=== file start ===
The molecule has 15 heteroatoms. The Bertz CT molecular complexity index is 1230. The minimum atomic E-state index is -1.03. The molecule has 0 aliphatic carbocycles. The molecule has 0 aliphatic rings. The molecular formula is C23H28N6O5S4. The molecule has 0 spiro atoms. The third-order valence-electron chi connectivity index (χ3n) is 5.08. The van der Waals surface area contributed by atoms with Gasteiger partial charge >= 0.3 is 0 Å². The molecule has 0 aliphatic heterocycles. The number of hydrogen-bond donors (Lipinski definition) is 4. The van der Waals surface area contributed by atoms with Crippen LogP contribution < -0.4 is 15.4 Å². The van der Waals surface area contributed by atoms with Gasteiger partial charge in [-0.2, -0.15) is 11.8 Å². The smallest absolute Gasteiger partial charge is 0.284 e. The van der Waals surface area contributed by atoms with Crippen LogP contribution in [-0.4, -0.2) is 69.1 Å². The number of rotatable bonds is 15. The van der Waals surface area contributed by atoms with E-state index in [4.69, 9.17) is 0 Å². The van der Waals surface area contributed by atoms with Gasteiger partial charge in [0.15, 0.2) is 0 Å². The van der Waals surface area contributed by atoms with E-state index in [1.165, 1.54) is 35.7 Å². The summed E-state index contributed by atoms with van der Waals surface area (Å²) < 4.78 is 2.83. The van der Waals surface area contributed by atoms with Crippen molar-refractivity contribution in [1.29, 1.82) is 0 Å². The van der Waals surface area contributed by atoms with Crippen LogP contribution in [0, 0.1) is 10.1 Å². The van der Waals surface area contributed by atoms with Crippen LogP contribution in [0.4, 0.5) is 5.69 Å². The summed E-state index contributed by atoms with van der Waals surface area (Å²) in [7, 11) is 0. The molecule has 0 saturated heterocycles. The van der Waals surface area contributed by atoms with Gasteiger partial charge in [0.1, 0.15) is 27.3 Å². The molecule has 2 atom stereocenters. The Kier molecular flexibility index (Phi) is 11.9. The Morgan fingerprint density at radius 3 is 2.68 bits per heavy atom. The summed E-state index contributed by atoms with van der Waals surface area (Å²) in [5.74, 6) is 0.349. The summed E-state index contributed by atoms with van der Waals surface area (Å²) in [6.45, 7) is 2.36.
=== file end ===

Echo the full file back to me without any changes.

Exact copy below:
The molecule has 15 heteroatoms. The Bertz CT molecular complexity index is 1230. The minimum atomic E-state index is -1.03. The molecule has 0 aliphatic carbocycles. The molecule has 0 aliphatic rings. The molecular formula is C23H28N6O5S4. The molecule has 0 spiro atoms. The third-order valence-electron chi connectivity index (χ3n) is 5.08. The van der Waals surface area contributed by atoms with Gasteiger partial charge >= 0.3 is 0 Å². The molecule has 0 aliphatic heterocycles. The number of hydrogen-bond donors (Lipinski definition) is 4. The van der Waals surface area contributed by atoms with Crippen LogP contribution < -0.4 is 15.4 Å². The van der Waals surface area contributed by atoms with Gasteiger partial charge in [-0.2, -0.15) is 11.8 Å². The smallest absolute Gasteiger partial charge is 0.284 e. The van der Waals surface area contributed by atoms with Crippen LogP contribution in [-0.4, -0.2) is 69.1 Å². The number of rotatable bonds is 15. The van der Waals surface area contributed by atoms with E-state index in [4.69, 9.17) is 0 Å². The van der Waals surface area contributed by atoms with Gasteiger partial charge in [0.15, 0.2) is 0 Å². The van der Waals surface area contributed by atoms with E-state index in [1.165, 1.54) is 35.7 Å². The summed E-state index contributed by atoms with van der Waals surface area (Å²) < 4.78 is 2.83. The van der Waals surface area contributed by atoms with Crippen molar-refractivity contribution in [1.29, 1.82) is 0 Å². The van der Waals surface area contributed by atoms with Crippen LogP contribution in [0, 0.1) is 10.1 Å². The van der Waals surface area contributed by atoms with Crippen LogP contribution in [0.4, 0.5) is 5.69 Å². The summed E-state index contributed by atoms with van der Waals surface area (Å²) in [7, 11) is 0. The molecule has 0 saturated heterocycles. The van der Waals surface area contributed by atoms with Gasteiger partial charge in [0.1, 0.15) is 27.3 Å². The molecule has 2 atom stereocenters. The Kier molecular flexibility index (Phi) is 11.9. The Morgan fingerprint density at radius 3 is 2.68 bits per heavy atom. The summed E-state index contributed by atoms with van der Waals surface area (Å²) in [5.74, 6) is 0.349. The summed E-state index contributed by atoms with van der Waals surface area (Å²) in [6.45, 7) is 2.36.